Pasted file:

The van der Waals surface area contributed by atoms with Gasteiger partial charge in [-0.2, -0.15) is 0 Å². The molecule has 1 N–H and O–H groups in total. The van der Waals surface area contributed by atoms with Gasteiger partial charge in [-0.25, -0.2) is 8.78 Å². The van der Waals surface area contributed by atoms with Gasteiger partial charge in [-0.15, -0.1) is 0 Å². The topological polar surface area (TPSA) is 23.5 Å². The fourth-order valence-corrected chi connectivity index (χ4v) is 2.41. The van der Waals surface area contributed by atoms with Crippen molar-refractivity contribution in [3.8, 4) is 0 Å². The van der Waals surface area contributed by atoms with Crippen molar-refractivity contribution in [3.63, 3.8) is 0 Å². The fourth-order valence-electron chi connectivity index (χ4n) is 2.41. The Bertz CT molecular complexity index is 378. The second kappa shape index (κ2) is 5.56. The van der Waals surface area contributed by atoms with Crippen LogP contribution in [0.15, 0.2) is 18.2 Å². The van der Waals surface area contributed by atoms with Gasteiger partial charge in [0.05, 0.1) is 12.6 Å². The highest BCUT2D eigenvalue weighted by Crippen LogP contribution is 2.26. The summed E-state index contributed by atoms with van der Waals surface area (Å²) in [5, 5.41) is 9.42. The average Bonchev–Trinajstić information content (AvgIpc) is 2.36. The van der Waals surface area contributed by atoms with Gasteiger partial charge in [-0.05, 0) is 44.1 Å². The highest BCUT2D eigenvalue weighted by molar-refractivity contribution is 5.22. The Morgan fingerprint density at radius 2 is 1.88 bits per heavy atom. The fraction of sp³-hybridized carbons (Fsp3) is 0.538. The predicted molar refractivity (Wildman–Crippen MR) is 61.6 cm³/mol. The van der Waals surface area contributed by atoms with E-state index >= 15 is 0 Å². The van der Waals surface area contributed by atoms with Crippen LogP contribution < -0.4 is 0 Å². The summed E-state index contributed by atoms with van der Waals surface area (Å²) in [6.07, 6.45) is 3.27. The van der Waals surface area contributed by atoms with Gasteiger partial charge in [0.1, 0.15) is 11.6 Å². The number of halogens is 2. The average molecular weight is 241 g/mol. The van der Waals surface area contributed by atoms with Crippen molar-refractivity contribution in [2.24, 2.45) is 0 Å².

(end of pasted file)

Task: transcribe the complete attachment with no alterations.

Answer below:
The van der Waals surface area contributed by atoms with Gasteiger partial charge in [-0.2, -0.15) is 0 Å². The molecule has 1 N–H and O–H groups in total. The van der Waals surface area contributed by atoms with Gasteiger partial charge in [-0.25, -0.2) is 8.78 Å². The van der Waals surface area contributed by atoms with Gasteiger partial charge in [-0.15, -0.1) is 0 Å². The topological polar surface area (TPSA) is 23.5 Å². The fourth-order valence-corrected chi connectivity index (χ4v) is 2.41. The van der Waals surface area contributed by atoms with Crippen molar-refractivity contribution in [3.8, 4) is 0 Å². The van der Waals surface area contributed by atoms with Crippen molar-refractivity contribution in [3.63, 3.8) is 0 Å². The fourth-order valence-electron chi connectivity index (χ4n) is 2.41. The Bertz CT molecular complexity index is 378. The second kappa shape index (κ2) is 5.56. The van der Waals surface area contributed by atoms with Crippen LogP contribution in [0.15, 0.2) is 18.2 Å². The van der Waals surface area contributed by atoms with Gasteiger partial charge in [0.05, 0.1) is 12.6 Å². The highest BCUT2D eigenvalue weighted by Crippen LogP contribution is 2.26. The summed E-state index contributed by atoms with van der Waals surface area (Å²) in [5, 5.41) is 9.42. The average Bonchev–Trinajstić information content (AvgIpc) is 2.36. The van der Waals surface area contributed by atoms with Gasteiger partial charge in [-0.05, 0) is 44.1 Å². The highest BCUT2D eigenvalue weighted by molar-refractivity contribution is 5.22. The Morgan fingerprint density at radius 2 is 1.88 bits per heavy atom. The fraction of sp³-hybridized carbons (Fsp3) is 0.538. The predicted molar refractivity (Wildman–Crippen MR) is 61.6 cm³/mol. The van der Waals surface area contributed by atoms with E-state index >= 15 is 0 Å². The van der Waals surface area contributed by atoms with Crippen LogP contribution < -0.4 is 0 Å². The summed E-state index contributed by atoms with van der Waals surface area (Å²) in [6.07, 6.45) is 3.27. The van der Waals surface area contributed by atoms with Gasteiger partial charge in [0.1, 0.15) is 11.6 Å². The number of halogens is 2. The average molecular weight is 241 g/mol. The van der Waals surface area contributed by atoms with Crippen molar-refractivity contribution in [2.24, 2.45) is 0 Å².